The European Commission has fueled tensions over the role of nuclear and gas in the clean energy transition when it proposed new rules today on what can be called a ‘green investment’. After more than a year of heated debate, it decided to consider gas and nuclear power as “sustainable” under certain conditions.
“Taking into account scientific advice and current technological progress, the Commission believes there is a role for private investment in gas and nuclear activities in the transition,” the Commission said in its announcement.
The EU has committed to zero net greenhouse gas emissions by 2050 – a target study has shown it is necessary globally to avert the worst effects of climate change. The EU plans to cut emissions by more than half by 2030 compared to 1990 levels.
To achieve those goals, the block needs a network that runs on carbon-free energy. But how much of that mix will be renewables like wind and solar versus more controversial energy sources like nuclear and gas is still up for debate. Nuclear energy is associated with concerns about accidents and what to do with radioactive waste. The gas industry has marketed itself as a cleaner-burning alternative to other fossil fuels – but recent research has shown it to be more polluting than previously thought due to methane leaks. Methane, which makes up the bulk of ‘natural gas’, is a greenhouse gas more than 25 times more potent than carbon dioxide.
“We must use all available means,” Mairead McGuinness, Commissioner for Financial Services, Financial Stability and Capital Markets Union, said in a press statement. “Today we are setting strict terms to help mobilize funding to support this transition away from more harmful energy sources like coal.”
Under the new Commission rules, certain nuclear and gas projects can be labeled as sustainable ‘transitional activities’. That means they should help phase out dirty energy sources. The provisions outlined by the Commission include a 2030 deadline to obtain construction permits for new gas projects that limit their emissions and replace coal. New nuclear power plants that qualify to qualify as sustainable investments must secure their construction permits by 2045.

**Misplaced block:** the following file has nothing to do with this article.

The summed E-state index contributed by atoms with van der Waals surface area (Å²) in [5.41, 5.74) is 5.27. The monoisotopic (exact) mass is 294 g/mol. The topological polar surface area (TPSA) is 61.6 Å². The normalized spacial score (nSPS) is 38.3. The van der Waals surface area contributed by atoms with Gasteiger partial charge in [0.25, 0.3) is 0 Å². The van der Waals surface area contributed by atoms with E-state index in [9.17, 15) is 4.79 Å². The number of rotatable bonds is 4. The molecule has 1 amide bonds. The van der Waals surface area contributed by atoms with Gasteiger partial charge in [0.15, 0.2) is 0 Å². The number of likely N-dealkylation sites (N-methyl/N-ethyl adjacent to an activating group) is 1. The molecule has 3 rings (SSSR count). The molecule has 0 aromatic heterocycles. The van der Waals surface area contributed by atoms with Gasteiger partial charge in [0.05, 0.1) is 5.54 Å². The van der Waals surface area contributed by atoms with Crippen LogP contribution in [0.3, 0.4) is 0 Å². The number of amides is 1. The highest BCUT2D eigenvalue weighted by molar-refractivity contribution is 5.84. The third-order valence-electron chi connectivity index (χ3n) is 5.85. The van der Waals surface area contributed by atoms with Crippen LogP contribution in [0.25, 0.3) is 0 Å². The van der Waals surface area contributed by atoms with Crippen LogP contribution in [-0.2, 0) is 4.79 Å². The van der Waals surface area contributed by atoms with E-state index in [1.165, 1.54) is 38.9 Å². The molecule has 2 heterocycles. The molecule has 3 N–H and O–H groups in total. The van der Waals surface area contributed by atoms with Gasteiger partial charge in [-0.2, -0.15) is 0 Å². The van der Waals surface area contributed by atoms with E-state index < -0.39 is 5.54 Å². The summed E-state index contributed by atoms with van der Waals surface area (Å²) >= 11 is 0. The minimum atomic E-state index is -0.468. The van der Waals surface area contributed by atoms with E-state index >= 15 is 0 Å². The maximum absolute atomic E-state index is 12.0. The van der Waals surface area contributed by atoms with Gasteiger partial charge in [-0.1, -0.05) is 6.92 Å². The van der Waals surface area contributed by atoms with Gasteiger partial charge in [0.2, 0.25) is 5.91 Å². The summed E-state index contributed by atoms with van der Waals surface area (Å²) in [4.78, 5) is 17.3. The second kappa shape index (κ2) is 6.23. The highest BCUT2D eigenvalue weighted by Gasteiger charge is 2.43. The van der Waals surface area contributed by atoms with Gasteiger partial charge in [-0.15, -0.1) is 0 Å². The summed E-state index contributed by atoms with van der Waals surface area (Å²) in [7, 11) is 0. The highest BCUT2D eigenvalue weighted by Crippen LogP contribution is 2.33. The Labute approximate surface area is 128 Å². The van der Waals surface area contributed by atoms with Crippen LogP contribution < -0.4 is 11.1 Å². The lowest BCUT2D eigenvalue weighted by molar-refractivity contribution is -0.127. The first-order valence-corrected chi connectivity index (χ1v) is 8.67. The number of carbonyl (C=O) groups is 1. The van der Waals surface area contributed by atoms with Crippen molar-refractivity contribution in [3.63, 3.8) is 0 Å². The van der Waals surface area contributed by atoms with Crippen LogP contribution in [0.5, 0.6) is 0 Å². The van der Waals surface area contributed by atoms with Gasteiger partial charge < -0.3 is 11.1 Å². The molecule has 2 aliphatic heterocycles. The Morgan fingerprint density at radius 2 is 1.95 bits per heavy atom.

These new requirements represent an effort to classify nuclear power and gas under the EU taxonomy, a set of investor guidelines designed to “prevent greenwashing” by defining what is considered sustainable.
Proponents of considering nuclear and gas sustainable under the right conditions say the technologies are needed to provide a consistent source of energy when there is no abundant sunshine and wind. In the future, advanced batteries could solve that limitation with solar and wind energy. But in the meantime, there are already existing nuclear and gas plants that can intervene to keep the grid reliable, advocates say.
Nuclear and gas industries have also promised technological advances to quell environmental and safety concerns. For example, small modular nuclear reactors under development may require less fuel than older, less advanced reactors. Fossil fuel companies have also sold carbon capture technologies as a way to reduce planetary heating pollution from power plants. But the high cost of deploying these technologies has raised concerns about their feasibility and how they might impact customers’ energy bills. Energy prices in Europe are already volatile as countries phase out coal and grapple with tight gas supplies that could further squeeze Russia as a political negotiating tool.
In particular, the controversy surrounding nuclear energy pits France against Germany and Austria. France already gets more than 70 percent of its electricity from nuclear power plants (making it more dependent on nuclear power than any other country in the world), and it plans to build even more nuclear reactors to meet its climate goals. Germany, on the other hand, plans to shut down all its nuclear power plants by the end of the year. Austria, which is also against an expansion of nuclear energy, has threatened legal action against the new rules.
The new rules will take effect in 2023 unless enough member states or MEPs vote to block them. So far, around 250 MEPs have pledged to block the rules, Reuters reports. At least 353 votes are needed to stop the measures.